point for blacks after the Civil War, was used for the Dexfield Park ambush
scene in which Clyde's brother Buck and sister-in-law Blanche were captured.

Over 30,000 blank rounds were used in the movie, with nearly 7,000 blanks
alone having been fired during the Dexfield Park ambush scene.

Six truants from a Dallas Reform School were used as deputized teens
in the reenacted Dexfield shoot-out scene. (In 1933, teens had been deputized
to bring firearms out for the battle against the real Barrow gang.)

Dub Taylor, the actor who played the father of CW Moss had gotten letters
after the movie, asking him why he set up Bonnie and Clyde to be ambushed.

One of the first independent female casting directors in Hollywood, Ann Palmer 
also played the part of Bonnie's sister in the family gathering scene.

Clyde Barrow and Bob Dylan

Comparison image above was made from the original photos seen below.

Music icon Bob Dylan was 25 years old in 1966. Early on Beatty had considered Dylan for
the part of Clyde Barrow in the Warner Bros. movie. Judging from the uncanny likeness in
the photos below, it's not hard to see why the 5'6" youth was being considered for the part!

Evans Evans who played Bonnie and Clyde kidnap victim Velma Davis,
was married for over 40 years to the late John Frankenheimer who directed
Warren Beatty in "All Fall Down", Gene Hackman in "The French Connection II"
and "The Gypsy Moths", Faye Dunaway in "The Extraordinary Seaman" and
Estelle Parsons in "I Walk The Line".

Evans Evans in later years

While in the Dallas area during the filming of Bonnie and Clyde, Faye Dunaway
and Warren Beatty dined at "Rose's Bluebonnet Sandwich Shop" where Rose prepared
breakfast for the two stars. Rose's husband James Stivers, now deceased, had
played the part of the butcher who was assulted during a robbery.

Rose Stivers "Rose's Bluebonnet Sandwich Shop"

Producer Warren Beatty re-shot a bed scene with costar Faye Dunaway because
the original, lensed on location in Denton, Texas was too sexy.

Gene Hackman was on the set one day when he noticed a guy standing behind
him and staring. The man said, "Hell, Buck would've never wore a hat like that."
Hackman turned around and looked at him and said, "Maybe not." He looked like
an old Texas farmer. The man introduced himself and said, "nice to meet you -
I'm one of the Barrows."

The real Blanche Barrow said: "That movie made me look like a screaming horse's ass."

Warren Beatty later directed the 1990 movie "Dick Tracy", once again donning his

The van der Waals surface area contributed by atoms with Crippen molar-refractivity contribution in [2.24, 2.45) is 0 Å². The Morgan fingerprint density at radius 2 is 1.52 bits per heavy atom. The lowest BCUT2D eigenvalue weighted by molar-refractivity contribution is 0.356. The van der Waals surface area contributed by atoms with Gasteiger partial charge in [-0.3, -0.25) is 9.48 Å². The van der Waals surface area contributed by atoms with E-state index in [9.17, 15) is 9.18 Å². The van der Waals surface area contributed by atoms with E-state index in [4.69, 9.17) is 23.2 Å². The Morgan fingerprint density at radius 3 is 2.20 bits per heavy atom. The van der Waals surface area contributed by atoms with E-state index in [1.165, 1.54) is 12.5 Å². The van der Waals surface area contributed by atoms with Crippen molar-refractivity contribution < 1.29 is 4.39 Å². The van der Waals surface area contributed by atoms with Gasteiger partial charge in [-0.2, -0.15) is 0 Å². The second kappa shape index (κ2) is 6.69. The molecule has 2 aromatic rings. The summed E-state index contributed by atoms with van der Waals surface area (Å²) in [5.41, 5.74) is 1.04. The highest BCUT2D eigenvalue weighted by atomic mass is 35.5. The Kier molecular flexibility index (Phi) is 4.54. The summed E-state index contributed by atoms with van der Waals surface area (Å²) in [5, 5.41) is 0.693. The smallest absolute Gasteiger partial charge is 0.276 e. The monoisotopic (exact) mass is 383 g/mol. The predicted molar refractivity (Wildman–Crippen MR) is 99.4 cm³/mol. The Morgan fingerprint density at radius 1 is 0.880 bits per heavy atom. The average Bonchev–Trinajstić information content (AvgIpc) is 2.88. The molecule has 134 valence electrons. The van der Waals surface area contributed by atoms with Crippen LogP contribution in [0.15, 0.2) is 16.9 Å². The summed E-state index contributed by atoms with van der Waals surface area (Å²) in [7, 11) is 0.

30s Fedora in the role as Detective Dick Tracy, taking along his co-stars from the
Bonnie and Clyde movie days who played a part of that film. Michael J. Pollard
had played "Bugs Bailey" and Estelle Parsons had played Mrs. Trueheart.

Special effects technicians spent almost two weeks rigging the movie "death car"
for the bullet holes, splintered glass, smashed windows and exploding tires.

Warren Beatty squeezed a pear in his hand, as a "cue" to the effects crew to
fire off the squibs which were attached to his and Dunaway's bodies -  which
made it appear that they were being riddled with bullets. He originally wanted
to squeeze a peach, which would have been juicier, but peaches were out of season,
so they injected the pear with water.

Stills from Warner Bros. movie "Bonnie and Clyde"

Created for Faye Dunaway by make-up man Emile LaVigne
Above photo shows one of the special effects "skin pulls" that were used on Faye Dunaway for her bullet-wound death scene.

Movie techs had tied one of Faye Dunaway's legs to the gear shift of the car during
the ambush scene to keep her from actually falling out of the car as her body went limp
and hung suspended outside of the car following Bonnie's death.

Be careful. You'll shoot your eye out!

Above stills from Warner Bros. movie "Bonnie and Clyde"

In the failed bank robbery scene, where Clyde discovered that the bank was closed and
had no money, he became irritated and forced the bank teller to go out to car and explain
the situation to Bonnie. Upon seeing Bonnie laughing hysterically, Clyde becomes incenced
and climbs into his car, aims his gun at the bank's plate glass window and commences to shoot